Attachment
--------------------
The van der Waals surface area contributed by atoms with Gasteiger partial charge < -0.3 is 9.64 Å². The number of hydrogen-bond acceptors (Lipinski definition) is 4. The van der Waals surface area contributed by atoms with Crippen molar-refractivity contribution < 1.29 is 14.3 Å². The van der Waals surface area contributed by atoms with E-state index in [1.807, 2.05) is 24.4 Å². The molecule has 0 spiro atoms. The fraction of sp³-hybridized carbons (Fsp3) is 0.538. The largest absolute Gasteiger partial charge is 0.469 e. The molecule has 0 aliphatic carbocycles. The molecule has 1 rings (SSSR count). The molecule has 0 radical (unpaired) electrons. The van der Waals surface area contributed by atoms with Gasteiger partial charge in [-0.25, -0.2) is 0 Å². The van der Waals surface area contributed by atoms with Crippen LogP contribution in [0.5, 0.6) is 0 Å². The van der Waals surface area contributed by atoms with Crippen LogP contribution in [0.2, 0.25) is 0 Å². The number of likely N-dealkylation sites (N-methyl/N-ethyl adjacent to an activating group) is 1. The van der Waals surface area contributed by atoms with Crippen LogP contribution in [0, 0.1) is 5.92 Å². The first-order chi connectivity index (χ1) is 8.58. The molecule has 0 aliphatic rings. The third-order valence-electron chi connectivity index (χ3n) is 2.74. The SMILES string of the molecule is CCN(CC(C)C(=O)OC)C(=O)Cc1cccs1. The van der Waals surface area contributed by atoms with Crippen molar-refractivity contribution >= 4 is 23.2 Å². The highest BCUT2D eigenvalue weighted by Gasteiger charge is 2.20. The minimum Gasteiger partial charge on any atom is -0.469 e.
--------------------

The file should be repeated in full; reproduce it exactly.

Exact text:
The van der Waals surface area contributed by atoms with Gasteiger partial charge < -0.3 is 9.64 Å². The number of hydrogen-bond acceptors (Lipinski definition) is 4. The van der Waals surface area contributed by atoms with Crippen molar-refractivity contribution < 1.29 is 14.3 Å². The van der Waals surface area contributed by atoms with E-state index in [1.807, 2.05) is 24.4 Å². The molecule has 0 spiro atoms. The fraction of sp³-hybridized carbons (Fsp3) is 0.538. The largest absolute Gasteiger partial charge is 0.469 e. The molecule has 0 aliphatic carbocycles. The molecule has 1 rings (SSSR count). The molecule has 0 radical (unpaired) electrons. The van der Waals surface area contributed by atoms with Gasteiger partial charge in [-0.25, -0.2) is 0 Å². The van der Waals surface area contributed by atoms with Crippen LogP contribution in [0.5, 0.6) is 0 Å². The van der Waals surface area contributed by atoms with Crippen LogP contribution in [0.2, 0.25) is 0 Å². The number of likely N-dealkylation sites (N-methyl/N-ethyl adjacent to an activating group) is 1. The van der Waals surface area contributed by atoms with Crippen LogP contribution in [0, 0.1) is 5.92 Å². The first-order chi connectivity index (χ1) is 8.58. The molecule has 0 aliphatic rings. The third-order valence-electron chi connectivity index (χ3n) is 2.74. The SMILES string of the molecule is CCN(CC(C)C(=O)OC)C(=O)Cc1cccs1. The van der Waals surface area contributed by atoms with Crippen molar-refractivity contribution >= 4 is 23.2 Å². The highest BCUT2D eigenvalue weighted by Gasteiger charge is 2.20. The minimum Gasteiger partial charge on any atom is -0.469 e.